Such statements about the likely future impact of any work are often dubious and should be made with caution, but a top5itis-infected person believes in them whole-heartedly. One-line reports of this kind do not raise the average quality of the evaluation of a scientific paper, which is another problem caused by the disease. Typically, when a referee is consulted by an editor, the editor has already decided not to desk-reject the paper, and it should not be the referee’s role to superficially desk-reject it with such one liners. It would again appear that top5itis makes the people it affects confuse their roles.

Some of the top5 journals appear to encourage this behavior, with the good intention of cutting down turnaround time in the review process, although one would argue there are other ways to do this without compromising quality. The effect is that such practices tend to increase the subjectivity with which any paper is evaluated. Some subjectivity is always present in evaluation processes, but it would be desirable to increase their objective content as well, and informative referee reports are key in the endeavor.

On the other hand, top5itis also affects positive recommendations for publication coming from both editors and referees. This manifestation of the disease is based on torturing the author with the request of multiple painful revisions that solicit endless irrelevant extensions or robustness checks, at the expense of the elimination of sections that are more risk-taking, as well as the intrusive suggestions about changes in the motivation or explanation of the results. Although some of this feedback is no doubt beneficial to the quality of the research output, in uncontrolled doses, such interventions cause potentially long delays.

In addition, such practices also go in the direction of changing the nature of authorship of a paper. It would appear that an author should own the paper s/he writes, and editors and referees should accept the limits of taking such actions.

True story number 4: A referee affected with top5itis requested an extension of a result. The author of the paper refused to add that extension, and suggested to the editor of the top5 journal that the referee should be encouraged to write such a paper, to submit it to that journal, and that the editor should send it to the author of the first paper so that s/he could happily referee the new paper.

Almost true story number 5: A 50-year-old economist who graduated around the year 2000 is still revising his/her job market paper for one of the top5 journals; s/he has lost count of the number of revisions, but this may be caused by the author’s memory loss due to his/her advanced age. The same 50-year-old economist confesses not to recognize his/her paper any more: “It has become a completely different animal; it is a monster that keeps growing out of control.” Further, s/he is frustrated, as in the job market, several department chairs have told him/her that his/her application has been declined and papers not even read, due to the lack of top5s in the vitae.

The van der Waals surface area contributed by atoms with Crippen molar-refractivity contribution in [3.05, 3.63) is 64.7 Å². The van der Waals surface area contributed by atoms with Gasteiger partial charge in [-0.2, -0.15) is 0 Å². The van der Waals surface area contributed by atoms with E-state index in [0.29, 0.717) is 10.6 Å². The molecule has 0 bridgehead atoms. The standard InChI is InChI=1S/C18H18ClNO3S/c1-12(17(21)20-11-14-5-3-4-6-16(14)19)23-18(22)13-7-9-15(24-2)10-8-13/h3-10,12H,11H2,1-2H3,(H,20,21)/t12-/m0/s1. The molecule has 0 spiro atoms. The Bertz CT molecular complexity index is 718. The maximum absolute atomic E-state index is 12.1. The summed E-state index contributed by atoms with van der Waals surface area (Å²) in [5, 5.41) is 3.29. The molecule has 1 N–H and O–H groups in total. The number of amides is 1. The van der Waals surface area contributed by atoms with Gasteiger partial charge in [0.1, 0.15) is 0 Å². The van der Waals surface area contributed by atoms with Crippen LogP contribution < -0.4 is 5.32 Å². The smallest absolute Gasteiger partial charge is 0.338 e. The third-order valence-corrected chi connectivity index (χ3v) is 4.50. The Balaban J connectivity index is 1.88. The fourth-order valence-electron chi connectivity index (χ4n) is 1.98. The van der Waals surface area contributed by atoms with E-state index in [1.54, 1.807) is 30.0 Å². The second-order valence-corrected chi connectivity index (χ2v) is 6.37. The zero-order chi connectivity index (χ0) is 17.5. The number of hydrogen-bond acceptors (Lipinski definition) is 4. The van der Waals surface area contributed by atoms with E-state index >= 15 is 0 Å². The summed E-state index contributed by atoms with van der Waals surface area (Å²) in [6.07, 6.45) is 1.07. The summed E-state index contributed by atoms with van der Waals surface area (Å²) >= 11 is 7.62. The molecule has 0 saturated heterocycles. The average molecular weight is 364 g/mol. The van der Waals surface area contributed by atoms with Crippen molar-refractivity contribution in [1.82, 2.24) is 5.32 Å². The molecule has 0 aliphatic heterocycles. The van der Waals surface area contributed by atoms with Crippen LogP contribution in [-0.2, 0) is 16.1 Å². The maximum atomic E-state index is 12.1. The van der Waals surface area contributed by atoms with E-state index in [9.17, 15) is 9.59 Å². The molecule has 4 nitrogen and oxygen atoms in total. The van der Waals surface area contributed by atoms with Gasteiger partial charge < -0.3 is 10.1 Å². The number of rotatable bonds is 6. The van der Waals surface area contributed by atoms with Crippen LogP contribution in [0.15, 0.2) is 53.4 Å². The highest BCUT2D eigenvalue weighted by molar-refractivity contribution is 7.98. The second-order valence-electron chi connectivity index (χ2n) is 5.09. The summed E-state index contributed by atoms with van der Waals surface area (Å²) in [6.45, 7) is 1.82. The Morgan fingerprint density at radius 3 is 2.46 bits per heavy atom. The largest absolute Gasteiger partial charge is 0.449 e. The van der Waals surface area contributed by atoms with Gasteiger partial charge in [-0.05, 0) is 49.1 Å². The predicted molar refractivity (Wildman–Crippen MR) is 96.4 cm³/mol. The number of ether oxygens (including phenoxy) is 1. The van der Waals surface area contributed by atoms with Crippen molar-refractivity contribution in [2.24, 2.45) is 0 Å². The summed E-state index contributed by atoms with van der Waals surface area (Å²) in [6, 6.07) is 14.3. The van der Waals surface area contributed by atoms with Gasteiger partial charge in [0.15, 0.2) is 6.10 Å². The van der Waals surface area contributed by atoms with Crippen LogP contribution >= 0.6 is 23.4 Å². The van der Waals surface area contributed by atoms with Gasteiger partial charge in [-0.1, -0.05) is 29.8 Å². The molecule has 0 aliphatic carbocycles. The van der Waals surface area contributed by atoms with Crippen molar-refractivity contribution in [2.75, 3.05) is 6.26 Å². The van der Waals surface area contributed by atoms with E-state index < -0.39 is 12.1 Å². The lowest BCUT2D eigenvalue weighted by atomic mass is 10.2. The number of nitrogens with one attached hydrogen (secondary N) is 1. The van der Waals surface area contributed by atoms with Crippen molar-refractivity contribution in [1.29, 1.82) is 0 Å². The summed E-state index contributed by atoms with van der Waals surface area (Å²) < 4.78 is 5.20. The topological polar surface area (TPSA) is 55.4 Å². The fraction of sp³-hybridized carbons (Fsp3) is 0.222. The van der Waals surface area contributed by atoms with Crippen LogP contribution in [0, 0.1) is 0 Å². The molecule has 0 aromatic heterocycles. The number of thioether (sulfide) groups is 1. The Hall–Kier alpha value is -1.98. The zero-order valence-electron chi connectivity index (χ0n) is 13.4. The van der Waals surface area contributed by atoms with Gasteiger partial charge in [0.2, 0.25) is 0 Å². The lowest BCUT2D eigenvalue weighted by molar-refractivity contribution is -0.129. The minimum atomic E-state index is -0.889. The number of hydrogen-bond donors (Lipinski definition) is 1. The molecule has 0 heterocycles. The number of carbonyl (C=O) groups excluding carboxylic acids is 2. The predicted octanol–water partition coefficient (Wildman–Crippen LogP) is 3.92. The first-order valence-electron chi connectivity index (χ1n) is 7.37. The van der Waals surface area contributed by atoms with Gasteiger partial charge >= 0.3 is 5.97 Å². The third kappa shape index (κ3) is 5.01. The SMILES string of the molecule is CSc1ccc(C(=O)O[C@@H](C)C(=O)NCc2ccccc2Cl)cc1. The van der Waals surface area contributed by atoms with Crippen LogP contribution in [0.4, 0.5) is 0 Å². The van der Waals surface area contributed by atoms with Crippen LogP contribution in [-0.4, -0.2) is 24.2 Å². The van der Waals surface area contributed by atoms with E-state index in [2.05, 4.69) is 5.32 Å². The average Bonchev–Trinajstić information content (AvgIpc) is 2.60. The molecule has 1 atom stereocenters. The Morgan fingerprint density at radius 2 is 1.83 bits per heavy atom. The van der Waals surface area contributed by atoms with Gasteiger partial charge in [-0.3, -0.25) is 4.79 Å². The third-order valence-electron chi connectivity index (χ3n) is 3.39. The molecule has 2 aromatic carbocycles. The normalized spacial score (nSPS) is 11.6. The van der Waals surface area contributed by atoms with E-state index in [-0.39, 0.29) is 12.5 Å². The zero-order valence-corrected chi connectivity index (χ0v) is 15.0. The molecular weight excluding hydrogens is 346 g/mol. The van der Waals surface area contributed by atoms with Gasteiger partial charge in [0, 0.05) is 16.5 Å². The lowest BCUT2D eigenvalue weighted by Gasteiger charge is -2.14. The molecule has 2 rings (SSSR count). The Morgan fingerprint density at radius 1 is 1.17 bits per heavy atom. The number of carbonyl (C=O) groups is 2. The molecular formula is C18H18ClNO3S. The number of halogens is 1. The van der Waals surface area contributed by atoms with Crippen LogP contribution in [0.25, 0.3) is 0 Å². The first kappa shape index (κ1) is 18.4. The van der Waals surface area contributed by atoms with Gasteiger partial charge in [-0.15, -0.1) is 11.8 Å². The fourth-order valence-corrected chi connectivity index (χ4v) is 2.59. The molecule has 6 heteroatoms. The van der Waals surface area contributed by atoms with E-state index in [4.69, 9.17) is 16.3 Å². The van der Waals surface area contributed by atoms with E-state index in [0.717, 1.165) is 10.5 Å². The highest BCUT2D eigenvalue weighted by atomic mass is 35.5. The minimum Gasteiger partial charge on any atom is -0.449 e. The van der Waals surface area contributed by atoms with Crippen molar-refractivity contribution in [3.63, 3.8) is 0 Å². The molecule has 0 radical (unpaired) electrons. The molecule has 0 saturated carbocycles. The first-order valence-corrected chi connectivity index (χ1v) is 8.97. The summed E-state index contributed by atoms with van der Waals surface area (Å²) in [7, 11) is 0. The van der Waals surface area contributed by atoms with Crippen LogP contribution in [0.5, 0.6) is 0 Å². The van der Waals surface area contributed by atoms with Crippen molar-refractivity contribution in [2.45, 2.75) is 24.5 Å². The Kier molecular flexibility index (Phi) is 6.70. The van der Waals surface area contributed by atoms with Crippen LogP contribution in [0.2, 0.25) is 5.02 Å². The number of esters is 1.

Top5itis also leads to making false, or at least unproven, statements. For example, a top5itis-infected person really believes that the review processes in these journals are always of a higher quality that those followed elsewhere. It is questionable whether this is factually true, although some argue that it might be true in average.

True story number 6: An economist infected with top5itis told a colleague that s/he had to reject a paper s/he was refereeing for one of the top5 journals. S/he explained not to have found the reason yet, but that the outcome of his/her recommendation would be for sure to reject.

The belief of a top5itis-infected person is that the “top5” feature is a clear objective measure that should take precedence over anything else.

True story number 7: An economics department came up with a ranking of candidates to a senior faculty position using top5’s. Expert judgements by faculty specialists in the relevant field were dismissed by top5-infected faculty for being “subjective opinions” as opposed to the “objective facts” established by counting top5’s.

Even more extreme variants of the disease also exist. For example, top2itis refers to the disease where an arbitrary pair of journals from the list of top5 is highlighted as the only journals in which good research is published.

True story number 8: An economist infected with top2itis has published in two out of the top5 journals and has not published in any of the other three. According to this economist, those two journals are the only ones that should count.

Other related diseases can be also be illustrations of the use of the counting measure. One leading example is the obsessive reliance on the number of citations.

True story number 9: An economist near retirement confessed that the first thing s/he did every morning was to check two numbers: the number of his/her citations and the value of his/her retirement fund. The good thing about the former was that it never went down.

True story number 10: An economist suggested that, in order to increase citations, all papers should add a new section. After the “Related Literature” section, all papers should close with the “Unrelated Literature” section.


Appropriate treatments for this disease remain unclear.

The goal of the academic economist should be to contribute to knowledge of some relevant aspect of economic reality. The profession should reflect on whether the practices described above are conducive to that worthy goal.


• Heckman, J., Akerlof, G., Deaton, A., Fudenberg, D., and Hansen, L. (2017), “Publishing and Promotion in Economics: The Curse of the Top5,” discussion session at the American Economic Association annual meetings.

Roberto Serrano is the Harrison S. Kravis Professor of Economics at Brown University.